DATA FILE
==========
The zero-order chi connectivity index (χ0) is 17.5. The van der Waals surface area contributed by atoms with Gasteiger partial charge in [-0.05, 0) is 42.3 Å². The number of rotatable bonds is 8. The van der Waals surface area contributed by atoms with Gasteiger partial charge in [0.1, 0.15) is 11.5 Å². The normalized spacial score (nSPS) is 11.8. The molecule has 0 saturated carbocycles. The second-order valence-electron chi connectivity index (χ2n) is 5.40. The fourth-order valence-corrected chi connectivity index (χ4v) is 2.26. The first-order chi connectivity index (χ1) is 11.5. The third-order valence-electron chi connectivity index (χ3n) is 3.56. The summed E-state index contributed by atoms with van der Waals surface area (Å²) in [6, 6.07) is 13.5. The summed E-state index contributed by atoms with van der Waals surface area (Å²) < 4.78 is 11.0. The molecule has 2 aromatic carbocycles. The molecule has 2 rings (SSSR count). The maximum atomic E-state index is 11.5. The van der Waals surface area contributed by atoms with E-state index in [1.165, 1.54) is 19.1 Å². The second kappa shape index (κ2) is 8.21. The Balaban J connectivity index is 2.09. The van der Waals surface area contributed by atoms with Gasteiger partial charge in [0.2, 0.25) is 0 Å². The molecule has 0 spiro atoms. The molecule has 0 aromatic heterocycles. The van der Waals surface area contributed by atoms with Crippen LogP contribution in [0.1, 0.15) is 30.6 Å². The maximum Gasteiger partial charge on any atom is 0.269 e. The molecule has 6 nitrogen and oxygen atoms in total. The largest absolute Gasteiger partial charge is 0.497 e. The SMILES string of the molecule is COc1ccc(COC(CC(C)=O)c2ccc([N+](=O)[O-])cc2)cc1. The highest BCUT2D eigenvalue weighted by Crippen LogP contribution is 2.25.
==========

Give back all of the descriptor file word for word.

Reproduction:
The zero-order chi connectivity index (χ0) is 17.5. The van der Waals surface area contributed by atoms with Gasteiger partial charge in [-0.05, 0) is 42.3 Å². The number of rotatable bonds is 8. The van der Waals surface area contributed by atoms with Gasteiger partial charge in [0.1, 0.15) is 11.5 Å². The normalized spacial score (nSPS) is 11.8. The molecule has 0 saturated carbocycles. The second-order valence-electron chi connectivity index (χ2n) is 5.40. The fourth-order valence-corrected chi connectivity index (χ4v) is 2.26. The first-order chi connectivity index (χ1) is 11.5. The third-order valence-electron chi connectivity index (χ3n) is 3.56. The summed E-state index contributed by atoms with van der Waals surface area (Å²) in [6, 6.07) is 13.5. The summed E-state index contributed by atoms with van der Waals surface area (Å²) < 4.78 is 11.0. The molecule has 2 aromatic carbocycles. The molecule has 2 rings (SSSR count). The maximum atomic E-state index is 11.5. The van der Waals surface area contributed by atoms with E-state index in [1.165, 1.54) is 19.1 Å². The second kappa shape index (κ2) is 8.21. The Balaban J connectivity index is 2.09. The van der Waals surface area contributed by atoms with Gasteiger partial charge in [0.2, 0.25) is 0 Å². The molecule has 0 spiro atoms. The molecule has 0 aromatic heterocycles. The van der Waals surface area contributed by atoms with Crippen LogP contribution in [0.1, 0.15) is 30.6 Å². The maximum Gasteiger partial charge on any atom is 0.269 e. The molecule has 6 nitrogen and oxygen atoms in total. The largest absolute Gasteiger partial charge is 0.497 e. The SMILES string of the molecule is COc1ccc(COC(CC(C)=O)c2ccc([N+](=O)[O-])cc2)cc1. The highest BCUT2D eigenvalue weighted by Crippen LogP contribution is 2.25.